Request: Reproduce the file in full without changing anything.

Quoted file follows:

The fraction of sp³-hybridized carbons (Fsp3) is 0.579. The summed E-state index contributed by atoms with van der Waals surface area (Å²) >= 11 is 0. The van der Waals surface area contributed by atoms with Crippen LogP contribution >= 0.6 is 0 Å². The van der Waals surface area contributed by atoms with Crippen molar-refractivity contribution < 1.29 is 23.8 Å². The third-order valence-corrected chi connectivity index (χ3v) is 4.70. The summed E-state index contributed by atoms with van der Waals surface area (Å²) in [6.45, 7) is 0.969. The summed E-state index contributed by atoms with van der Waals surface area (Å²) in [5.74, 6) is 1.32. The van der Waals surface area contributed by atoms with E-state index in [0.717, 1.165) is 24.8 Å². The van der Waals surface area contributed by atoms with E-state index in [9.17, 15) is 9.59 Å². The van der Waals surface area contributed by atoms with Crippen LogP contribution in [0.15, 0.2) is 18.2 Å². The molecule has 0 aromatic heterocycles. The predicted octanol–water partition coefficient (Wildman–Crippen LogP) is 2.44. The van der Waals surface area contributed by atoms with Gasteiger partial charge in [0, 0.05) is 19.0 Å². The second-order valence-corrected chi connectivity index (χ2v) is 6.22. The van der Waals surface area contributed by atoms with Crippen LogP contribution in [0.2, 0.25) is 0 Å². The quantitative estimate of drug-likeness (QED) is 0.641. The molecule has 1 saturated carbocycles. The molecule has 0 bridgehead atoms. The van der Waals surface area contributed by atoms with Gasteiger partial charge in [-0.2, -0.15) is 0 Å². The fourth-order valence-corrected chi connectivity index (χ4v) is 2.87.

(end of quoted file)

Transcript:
The fraction of sp³-hybridized carbons (Fsp3) is 0.579. The summed E-state index contributed by atoms with van der Waals surface area (Å²) >= 11 is 0. The van der Waals surface area contributed by atoms with Crippen LogP contribution >= 0.6 is 0 Å². The van der Waals surface area contributed by atoms with Crippen molar-refractivity contribution < 1.29 is 23.8 Å². The third-order valence-corrected chi connectivity index (χ3v) is 4.70. The summed E-state index contributed by atoms with van der Waals surface area (Å²) in [6.45, 7) is 0.969. The summed E-state index contributed by atoms with van der Waals surface area (Å²) in [5.74, 6) is 1.32. The van der Waals surface area contributed by atoms with E-state index in [0.717, 1.165) is 24.8 Å². The van der Waals surface area contributed by atoms with E-state index in [9.17, 15) is 9.59 Å². The van der Waals surface area contributed by atoms with Crippen LogP contribution in [0.15, 0.2) is 18.2 Å². The molecule has 0 aromatic heterocycles. The predicted octanol–water partition coefficient (Wildman–Crippen LogP) is 2.44. The van der Waals surface area contributed by atoms with Gasteiger partial charge in [0, 0.05) is 19.0 Å². The second-order valence-corrected chi connectivity index (χ2v) is 6.22. The van der Waals surface area contributed by atoms with Crippen LogP contribution in [0.2, 0.25) is 0 Å². The quantitative estimate of drug-likeness (QED) is 0.641. The molecule has 1 saturated carbocycles. The molecule has 0 bridgehead atoms. The van der Waals surface area contributed by atoms with Gasteiger partial charge in [-0.2, -0.15) is 0 Å². The fourth-order valence-corrected chi connectivity index (χ4v) is 2.87.